Are you a federal employee or member of the Armed Forces interested in retirement planning? Do you want to take control of your financial future? Are you craving an investment plan that you can manage on your own?
You’re in luck because you have access to a great investment program: the Thrift Savings Plan. This TSP Cheat Sheet covers your investment options and costs, and provides helpful tips in guiding your very own 401(k)-style investment plan to success.
The Thrift Savings Plan (TSP) is available to all members of the Federal Employee Retirement System (FERS), the military retirement system (MRS), and the Civil Service Retirement Service System (CSRS). If you started working for the federal government before 1987, you’re probably covered under the CSRS. Newer employees belong to the FERS or the MRS programs.
For those in the employ of the U.S. Government, the TSP can act as a supplement to your pension, much like an IRA. Key benefits of the TSP include the simple yet sophisticated investment options, the extremely low investment costs, and the option to choose your tax consequences. It’s much like a 401(k) you’d receive from working at a company in the private sector; one that offers low cost lifecycle funds, bond funds, and index funds.
Choose a Traditional and Roth TSP (Or Both)
Like an IRA or a private sector 401(k), you can choose between a Traditional or Roth tax treatment for your TSP. The Traditional option remains pre-tax, meaning you’ll pay taxes on earnings and contributions when you withdraw at retirement. The Roth option is after-tax: you’ll pay taxes on the money as it goes into your TSP account but will never pay taxes on any of the earnings, no matter how much it grows. If you make a qualified distribution, you won’t pay any penalties or fees either.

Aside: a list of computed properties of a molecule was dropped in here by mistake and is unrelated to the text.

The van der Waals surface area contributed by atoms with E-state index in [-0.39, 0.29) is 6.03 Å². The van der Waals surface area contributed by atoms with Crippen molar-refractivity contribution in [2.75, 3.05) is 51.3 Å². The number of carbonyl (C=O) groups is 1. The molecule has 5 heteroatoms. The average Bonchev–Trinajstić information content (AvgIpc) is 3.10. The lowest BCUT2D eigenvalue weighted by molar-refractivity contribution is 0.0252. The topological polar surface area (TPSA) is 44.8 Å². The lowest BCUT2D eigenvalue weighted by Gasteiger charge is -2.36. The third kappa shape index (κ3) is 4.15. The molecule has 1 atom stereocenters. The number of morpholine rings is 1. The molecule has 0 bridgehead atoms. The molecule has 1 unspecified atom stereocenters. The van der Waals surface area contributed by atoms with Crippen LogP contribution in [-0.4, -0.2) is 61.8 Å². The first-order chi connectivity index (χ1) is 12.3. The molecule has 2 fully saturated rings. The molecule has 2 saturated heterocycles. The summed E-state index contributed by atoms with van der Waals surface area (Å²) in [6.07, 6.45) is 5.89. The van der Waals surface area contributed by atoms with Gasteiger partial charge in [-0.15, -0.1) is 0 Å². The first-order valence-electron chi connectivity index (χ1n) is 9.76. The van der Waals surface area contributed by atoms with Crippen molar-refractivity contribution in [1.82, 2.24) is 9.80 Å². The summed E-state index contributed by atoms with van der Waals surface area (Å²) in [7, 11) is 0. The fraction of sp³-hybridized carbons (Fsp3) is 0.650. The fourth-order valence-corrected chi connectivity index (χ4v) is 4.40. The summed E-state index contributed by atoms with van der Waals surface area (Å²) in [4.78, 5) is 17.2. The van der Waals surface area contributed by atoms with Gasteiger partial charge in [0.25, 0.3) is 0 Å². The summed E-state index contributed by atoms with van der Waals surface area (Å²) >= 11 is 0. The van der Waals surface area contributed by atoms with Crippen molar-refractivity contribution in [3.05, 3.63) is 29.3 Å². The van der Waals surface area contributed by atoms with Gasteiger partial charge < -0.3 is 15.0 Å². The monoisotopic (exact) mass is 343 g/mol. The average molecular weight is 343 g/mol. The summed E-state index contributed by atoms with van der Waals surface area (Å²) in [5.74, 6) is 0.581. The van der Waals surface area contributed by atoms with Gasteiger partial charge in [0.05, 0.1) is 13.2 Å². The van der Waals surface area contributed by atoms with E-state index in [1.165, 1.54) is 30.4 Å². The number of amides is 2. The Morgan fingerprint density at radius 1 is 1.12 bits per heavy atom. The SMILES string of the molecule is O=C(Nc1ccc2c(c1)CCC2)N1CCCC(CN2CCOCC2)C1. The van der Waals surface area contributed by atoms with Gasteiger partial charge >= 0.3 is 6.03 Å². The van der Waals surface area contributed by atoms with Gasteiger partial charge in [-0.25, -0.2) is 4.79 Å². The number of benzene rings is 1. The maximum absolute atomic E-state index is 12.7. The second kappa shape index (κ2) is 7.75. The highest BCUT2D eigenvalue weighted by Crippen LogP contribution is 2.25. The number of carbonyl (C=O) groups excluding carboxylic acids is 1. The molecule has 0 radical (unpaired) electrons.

The contribution limits in 2017 are the same as a 401(k): if you’re under 50, you can make regular annual contributions of up to $18,000. If you’re 50 or older, you can opt for “catch-up” contributions that max out at $24,000 annually.
But here’s a bonus for deployed service members and some civilians who serve in combat zones: you can contribute up to $53,000 from your income in a single year!
Consult the TSP website for the fine print on these contributions limits. A quick review of these rules tells you that you can contribute up to the $18,000 a year in after tax (Roth) contributions, but everything over that amount up to the $53,000 limit will need to be in a pre-tax account (Traditional).
Free Money with Matching and Automatic Contributions
Most federal employees can receive automatic contributions of 1% and agency-matching contributions of 5% of base pay. Starting in 2018, members of the military can do the same.
If you’re a FERS employee, you will be vested in automatic contributions after three years, or after two if you hold certain congressional-related positions. This means you’ll always keep the 1% automatic TSP contribution you receive from your employer after that time. The TSP will match up to 5% of your contributions, and you’re always vested in matched contributions.
Regardless of your Traditional or Roth election, if you receive matching contributions in your TSP, those contributions will be pre-tax, and will go into a Traditional TSP account. For those in the military, read my article on details about how to receive matching TSP contributions beginning in 2018. The TSP offers you a 100% rate of return with the matching contributions, so if you can get up to the 5% percent match it’s a must-have.
Fees that Can’t Be Beat
You won’t believe the cost of doing business with the TSP. In 2015, the cost per $1,000 invested was .029%. That’s 29 cents. This is extremely low, and you will probably never find a cheaper investment program!
There has to be a secret to these low costs right? The government uses forfeited (non-vested) agency automatic contributions to cover expenses so active employees see a reduced cost. Even without the benefit of using non-vested employee contributions, the expenses would equal to 42 cents per $1,000, which is only slightly less awesome than an expense ratio of .029%.